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Labour + Industry

An ‘Entirely Different Kind of Labour Union’

This 1970s feminist-led experiment was miles ahead. Last excerpt from ‘Drawn to Change.’

Sean Carleton, Robin Folvik, Julia Smith, Ethan Heitner and Joan Sangster 9 Sep

Writers Sean Carleton, Robin Folvik and Julia Smith are members of the Graphic History Collective.
Cartoonist Ethan Heitner is a member of the World War 3 Illustrated collective.
Joan Sangster teaches at Trent University.

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[Editor’s note: This Labour Day week The Tyee is daily publishing excerpts from Drawn to Change: Graphic Histories of Working-Class Struggle, a new comics-style collection of stirring moments in Canadian labour history. Today’s offering is from the chapter “‘An Entirely Different Kind of Labour Union’: The Service, Office and Retail Workers’ Union of Canada,” written by Julia Smith, Robin Folvik and Sean Carleton and drawn by Ethan Heitner.

In 1972 feminists in Vancouver, B.C. aimed not only to counter gender inequality in the workplace but harness Canada’s labour movement to social reform. The union they founded was SORWUC – the Service, Office and Retail Workers’ Union of Canada. They sought to represent workers in marginalized, low-paying, largely female sectors that weren’t necessarily high priorities for big “bread and butter unions.” SORWUC’s early successes came in organizing offices, social service facilities and daycare centres. The union went on to make history by breaking down legal barriers to organizing bank employees. The page excerpted below signals what made SORWUC’s approach and mission so “entirely different.”

SORWUC’s focus on the grassroots hard-to-organize workforces took a toll, however. Resources were stretched and strikes were exhausting. By 1986 SORWUC had disbanded – a victim, some might say, of being too far ahead of its time. As Canada’s labour movement looks for ways to revitalize today, SORWUC offers examples and lessons.

For more context, farther down, read Gender and Women’s Studies professor Joan Sangster’s essay “Socialist-Feminist Union Organizing in Canada.” The work of Smith, Folvik, Carleton, Heitner and Sangster is excerpted with permission by Toronto-based publisher Between the Lines.]

Essay by Joan Sangster

The fact that the Service, Office, and Retail Workers’ Union of Canada (SORWUC) no longer exists may have contributed to a regrettable amnesia about its history. This is unfortunate, since SORWUC’s successes and failures still offer timely lessons for the contemporary labour movement, despite the very different economic and social context we face today. SORWUC was a unique experiment in grassroots organizing, a militant attempt to unionize marginalized service workers, and a social or community-based union dedicated to radical social change. The socialist and feminist vision of a more equitable society that animated its founders may seem hopelessly utopian in today’s neoliberal climate, but it remains relevant to those committed to building a labour movement as one pathway to social transformation.

The history of SORWUC stands at the crossroads of a number of forces of social change in 1970s Canada: the increasing post-World War II participation of women in the labour force, the growth in service and white-collar jobs, the revitalization of a feminist movement, and radical, leftwing challenges to the politics and practices of the existing trade union movement. SORWUC’s dedication to organizing workers in white-collar, retail, and service sector jobs was one response to the changing gender makeup of the labour force in the post–World War II period. While women were discouraged from continuing in skilled, better-paid jobs at the end of the war in order to concentrate on raising families, the long-term pattern of female work for pay was actually quite the opposite. Between 1941 and 1971, the percentage of women in the paid labour force nearly doubled. Women were pushed into the labour force by families’ need for two earners to make ends meet, and they were pulled in by employer demand for workers in expanding areas of the economy, particularly jobs resolutely typecast as “female” in nature, including clerical work, retail selling, and serving labour.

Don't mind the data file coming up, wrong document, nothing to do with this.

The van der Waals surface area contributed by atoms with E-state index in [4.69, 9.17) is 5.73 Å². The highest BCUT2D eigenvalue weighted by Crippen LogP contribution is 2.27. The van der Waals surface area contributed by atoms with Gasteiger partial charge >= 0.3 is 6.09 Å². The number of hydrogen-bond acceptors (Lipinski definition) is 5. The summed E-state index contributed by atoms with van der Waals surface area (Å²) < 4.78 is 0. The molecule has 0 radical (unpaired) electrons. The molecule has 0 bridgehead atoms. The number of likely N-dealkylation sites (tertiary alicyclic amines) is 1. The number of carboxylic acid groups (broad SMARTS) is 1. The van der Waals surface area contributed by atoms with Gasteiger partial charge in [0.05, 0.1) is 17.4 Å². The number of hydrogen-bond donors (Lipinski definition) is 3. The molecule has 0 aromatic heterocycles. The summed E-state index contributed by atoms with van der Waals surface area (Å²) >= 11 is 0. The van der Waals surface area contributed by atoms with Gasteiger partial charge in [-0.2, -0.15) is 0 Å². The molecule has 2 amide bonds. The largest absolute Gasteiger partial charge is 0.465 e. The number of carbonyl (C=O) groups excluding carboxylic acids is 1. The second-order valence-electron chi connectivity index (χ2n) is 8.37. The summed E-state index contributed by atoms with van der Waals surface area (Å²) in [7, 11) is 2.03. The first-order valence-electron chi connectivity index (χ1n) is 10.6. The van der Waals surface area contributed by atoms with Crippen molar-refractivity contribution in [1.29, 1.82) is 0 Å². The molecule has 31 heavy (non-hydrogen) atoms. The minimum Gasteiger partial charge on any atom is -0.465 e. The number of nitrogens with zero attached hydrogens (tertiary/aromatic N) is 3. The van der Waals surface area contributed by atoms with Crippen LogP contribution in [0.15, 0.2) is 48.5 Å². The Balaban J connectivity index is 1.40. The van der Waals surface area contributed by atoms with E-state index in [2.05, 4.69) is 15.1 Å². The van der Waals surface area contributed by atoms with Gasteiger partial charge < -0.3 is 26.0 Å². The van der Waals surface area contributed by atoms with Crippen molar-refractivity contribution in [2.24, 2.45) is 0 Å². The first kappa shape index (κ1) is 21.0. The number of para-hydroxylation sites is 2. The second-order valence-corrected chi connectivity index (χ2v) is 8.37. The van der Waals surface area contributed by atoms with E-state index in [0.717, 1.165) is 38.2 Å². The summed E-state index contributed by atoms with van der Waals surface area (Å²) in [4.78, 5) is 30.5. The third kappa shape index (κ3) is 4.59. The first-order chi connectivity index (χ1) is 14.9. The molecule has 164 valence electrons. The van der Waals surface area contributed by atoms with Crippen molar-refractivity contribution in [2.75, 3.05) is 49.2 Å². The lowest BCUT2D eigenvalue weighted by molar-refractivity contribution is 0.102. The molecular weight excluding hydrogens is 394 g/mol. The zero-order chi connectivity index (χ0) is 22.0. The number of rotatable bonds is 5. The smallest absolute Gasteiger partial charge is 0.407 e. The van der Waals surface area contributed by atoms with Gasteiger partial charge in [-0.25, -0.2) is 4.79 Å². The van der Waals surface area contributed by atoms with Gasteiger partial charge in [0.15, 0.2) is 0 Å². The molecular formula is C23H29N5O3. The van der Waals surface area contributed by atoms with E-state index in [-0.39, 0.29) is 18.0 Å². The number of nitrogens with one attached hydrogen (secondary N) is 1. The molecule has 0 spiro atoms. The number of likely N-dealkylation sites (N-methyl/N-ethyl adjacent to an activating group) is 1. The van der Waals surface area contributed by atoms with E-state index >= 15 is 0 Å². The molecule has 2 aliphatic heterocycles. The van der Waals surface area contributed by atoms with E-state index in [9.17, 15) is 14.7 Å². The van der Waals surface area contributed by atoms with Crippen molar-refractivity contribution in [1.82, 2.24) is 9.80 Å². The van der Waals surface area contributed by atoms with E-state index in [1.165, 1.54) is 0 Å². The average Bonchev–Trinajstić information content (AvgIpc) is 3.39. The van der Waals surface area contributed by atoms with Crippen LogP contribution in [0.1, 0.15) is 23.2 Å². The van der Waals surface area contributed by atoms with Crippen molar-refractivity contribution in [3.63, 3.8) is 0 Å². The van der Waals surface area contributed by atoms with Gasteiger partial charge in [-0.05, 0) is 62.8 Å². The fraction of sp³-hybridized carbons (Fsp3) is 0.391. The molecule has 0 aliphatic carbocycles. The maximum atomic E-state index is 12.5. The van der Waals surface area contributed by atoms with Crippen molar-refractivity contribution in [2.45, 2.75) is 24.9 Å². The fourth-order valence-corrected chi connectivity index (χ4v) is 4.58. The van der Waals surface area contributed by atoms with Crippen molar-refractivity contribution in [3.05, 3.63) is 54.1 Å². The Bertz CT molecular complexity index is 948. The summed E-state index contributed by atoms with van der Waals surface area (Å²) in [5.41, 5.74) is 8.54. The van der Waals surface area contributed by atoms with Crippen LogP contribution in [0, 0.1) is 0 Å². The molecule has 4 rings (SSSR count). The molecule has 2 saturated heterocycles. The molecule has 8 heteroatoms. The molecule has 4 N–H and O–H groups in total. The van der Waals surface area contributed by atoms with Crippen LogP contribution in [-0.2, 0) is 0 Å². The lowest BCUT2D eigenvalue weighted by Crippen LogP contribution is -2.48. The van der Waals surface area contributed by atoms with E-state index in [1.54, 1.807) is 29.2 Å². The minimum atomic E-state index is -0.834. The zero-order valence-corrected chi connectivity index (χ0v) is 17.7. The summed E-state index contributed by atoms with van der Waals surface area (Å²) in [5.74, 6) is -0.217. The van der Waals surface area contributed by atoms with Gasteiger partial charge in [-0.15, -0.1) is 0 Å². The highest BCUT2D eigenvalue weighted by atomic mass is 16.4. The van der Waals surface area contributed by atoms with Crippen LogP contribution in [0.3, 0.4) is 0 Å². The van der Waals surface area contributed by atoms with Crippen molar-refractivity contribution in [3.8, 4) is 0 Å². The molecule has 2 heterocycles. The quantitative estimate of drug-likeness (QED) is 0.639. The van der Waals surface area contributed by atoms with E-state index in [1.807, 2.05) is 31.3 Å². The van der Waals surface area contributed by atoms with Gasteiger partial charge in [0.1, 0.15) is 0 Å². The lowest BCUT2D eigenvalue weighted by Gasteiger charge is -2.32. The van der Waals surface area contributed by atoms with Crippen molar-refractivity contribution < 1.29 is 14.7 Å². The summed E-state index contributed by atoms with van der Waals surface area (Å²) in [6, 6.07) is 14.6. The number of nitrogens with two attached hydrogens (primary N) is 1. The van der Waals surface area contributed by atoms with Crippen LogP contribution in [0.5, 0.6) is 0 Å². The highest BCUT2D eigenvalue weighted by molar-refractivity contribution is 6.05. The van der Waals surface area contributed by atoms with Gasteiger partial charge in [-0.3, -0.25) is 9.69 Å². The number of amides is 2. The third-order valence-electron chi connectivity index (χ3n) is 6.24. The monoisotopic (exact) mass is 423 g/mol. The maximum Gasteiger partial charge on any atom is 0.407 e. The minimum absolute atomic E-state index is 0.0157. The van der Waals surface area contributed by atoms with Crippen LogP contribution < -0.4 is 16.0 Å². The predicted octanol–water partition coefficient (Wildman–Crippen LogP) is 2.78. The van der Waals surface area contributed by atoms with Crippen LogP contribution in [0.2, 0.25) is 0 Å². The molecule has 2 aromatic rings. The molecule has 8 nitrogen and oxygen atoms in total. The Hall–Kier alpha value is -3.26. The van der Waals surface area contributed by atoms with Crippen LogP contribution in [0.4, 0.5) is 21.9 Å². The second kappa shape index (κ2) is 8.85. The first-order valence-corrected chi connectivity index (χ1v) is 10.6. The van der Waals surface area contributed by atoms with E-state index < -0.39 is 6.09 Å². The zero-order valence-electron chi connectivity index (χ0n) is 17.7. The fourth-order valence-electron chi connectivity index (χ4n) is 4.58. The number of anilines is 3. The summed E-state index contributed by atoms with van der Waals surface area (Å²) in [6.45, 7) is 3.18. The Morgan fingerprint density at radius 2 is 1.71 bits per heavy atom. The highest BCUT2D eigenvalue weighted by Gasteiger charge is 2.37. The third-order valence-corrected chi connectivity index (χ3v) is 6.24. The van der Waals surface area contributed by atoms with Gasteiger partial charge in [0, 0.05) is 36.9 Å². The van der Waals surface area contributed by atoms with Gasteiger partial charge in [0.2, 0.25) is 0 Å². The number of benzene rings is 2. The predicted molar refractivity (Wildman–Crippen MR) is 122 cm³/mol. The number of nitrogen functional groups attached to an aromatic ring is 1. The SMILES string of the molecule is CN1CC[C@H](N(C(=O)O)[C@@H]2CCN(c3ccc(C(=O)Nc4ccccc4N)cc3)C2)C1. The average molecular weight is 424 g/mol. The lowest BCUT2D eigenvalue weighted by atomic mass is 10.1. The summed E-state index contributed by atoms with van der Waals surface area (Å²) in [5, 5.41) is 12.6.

In other areas, such as bank telling, women had been slowly increasing their presence for decades. New jobs in hospitals, child care centres, schools, and government offices emerged in the expanding public sector, but the bureaucratization and professionalization of large enterprises in the private sector were also factors in this expansion. Women’s increased labour force participation rate may have been ideologically obscured in the 1950s and 1960s by the prevailing “June Cleaver” images of female domesticity in popular culture, but the actual changes taking place would have a significant, long-term impact on ideas about appropriate gender roles, the nature of the family, and social institutions such as the labour movement

By the 1970s and 1980s, women were more likely to remain in the labour force for life; they also increased their educational attainment. Women born after World War II — the famous baby boomers — were more likely to secure a secondary school education, and a minority also began to break through the existing gender barriers and secure a university education. Due both to a limited democratization of secondary and university education for all (as it became available to more children of working families) and changing expectations for females, young women in the 1960s and 1970s began to question the rigidly structured gendered division of labour and lack of job options which they faced upon graduation. If they were to be confined to white-collar and service work, women wanted to know how they could improve their workplaces and working conditions. These social and economic changes stimulated and supported political and ideological change. The women in Vancouver’s Women Working Women’s Workshop who founded SORWUC had already been “schooled” in radical ideas as part of the New Left and the student movement of the late 1960s and early 1970s. They subsequently moved away from university politics into the community, setting up an organization dedicated to organizing women as workers, particularly women whom they believed had been ignored by existing unions.